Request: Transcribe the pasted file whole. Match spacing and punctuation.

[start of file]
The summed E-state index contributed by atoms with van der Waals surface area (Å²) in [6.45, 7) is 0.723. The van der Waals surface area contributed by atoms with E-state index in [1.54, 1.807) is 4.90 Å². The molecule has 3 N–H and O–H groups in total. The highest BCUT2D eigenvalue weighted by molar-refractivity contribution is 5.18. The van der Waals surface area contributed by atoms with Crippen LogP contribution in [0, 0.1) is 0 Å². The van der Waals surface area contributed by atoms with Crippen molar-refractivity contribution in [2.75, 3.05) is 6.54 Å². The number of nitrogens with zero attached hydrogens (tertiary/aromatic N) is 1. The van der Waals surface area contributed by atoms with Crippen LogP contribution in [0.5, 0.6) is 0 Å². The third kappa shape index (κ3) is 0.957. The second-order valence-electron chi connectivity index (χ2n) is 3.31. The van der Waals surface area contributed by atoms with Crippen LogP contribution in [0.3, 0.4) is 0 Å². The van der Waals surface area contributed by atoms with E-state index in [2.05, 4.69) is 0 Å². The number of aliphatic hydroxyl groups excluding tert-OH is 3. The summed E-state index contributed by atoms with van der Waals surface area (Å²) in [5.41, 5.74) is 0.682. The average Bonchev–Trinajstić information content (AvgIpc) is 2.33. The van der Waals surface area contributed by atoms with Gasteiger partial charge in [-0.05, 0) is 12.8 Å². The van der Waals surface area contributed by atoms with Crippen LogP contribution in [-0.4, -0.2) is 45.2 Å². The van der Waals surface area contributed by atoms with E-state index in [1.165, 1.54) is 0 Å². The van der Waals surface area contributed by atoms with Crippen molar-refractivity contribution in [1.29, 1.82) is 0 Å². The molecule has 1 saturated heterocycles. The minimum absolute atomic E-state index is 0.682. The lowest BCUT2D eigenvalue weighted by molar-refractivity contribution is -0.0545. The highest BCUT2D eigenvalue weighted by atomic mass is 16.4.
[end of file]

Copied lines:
The summed E-state index contributed by atoms with van der Waals surface area (Å²) in [6.45, 7) is 0.723. The van der Waals surface area contributed by atoms with E-state index in [1.54, 1.807) is 4.90 Å². The molecule has 3 N–H and O–H groups in total. The highest BCUT2D eigenvalue weighted by molar-refractivity contribution is 5.18. The van der Waals surface area contributed by atoms with Crippen LogP contribution in [0, 0.1) is 0 Å². The van der Waals surface area contributed by atoms with Crippen molar-refractivity contribution in [2.75, 3.05) is 6.54 Å². The number of nitrogens with zero attached hydrogens (tertiary/aromatic N) is 1. The van der Waals surface area contributed by atoms with Crippen LogP contribution in [0.5, 0.6) is 0 Å². The third kappa shape index (κ3) is 0.957. The second-order valence-electron chi connectivity index (χ2n) is 3.31. The van der Waals surface area contributed by atoms with Crippen LogP contribution in [0.3, 0.4) is 0 Å². The van der Waals surface area contributed by atoms with E-state index in [2.05, 4.69) is 0 Å². The number of aliphatic hydroxyl groups excluding tert-OH is 3. The summed E-state index contributed by atoms with van der Waals surface area (Å²) in [5.41, 5.74) is 0.682. The average Bonchev–Trinajstić information content (AvgIpc) is 2.33. The van der Waals surface area contributed by atoms with Gasteiger partial charge in [-0.05, 0) is 12.8 Å². The van der Waals surface area contributed by atoms with Crippen LogP contribution in [-0.4, -0.2) is 45.2 Å². The van der Waals surface area contributed by atoms with E-state index in [1.165, 1.54) is 0 Å². The van der Waals surface area contributed by atoms with Crippen molar-refractivity contribution in [1.29, 1.82) is 0 Å². The molecule has 1 saturated heterocycles. The minimum absolute atomic E-state index is 0.682. The lowest BCUT2D eigenvalue weighted by molar-refractivity contribution is -0.0545. The highest BCUT2D eigenvalue weighted by atomic mass is 16.4.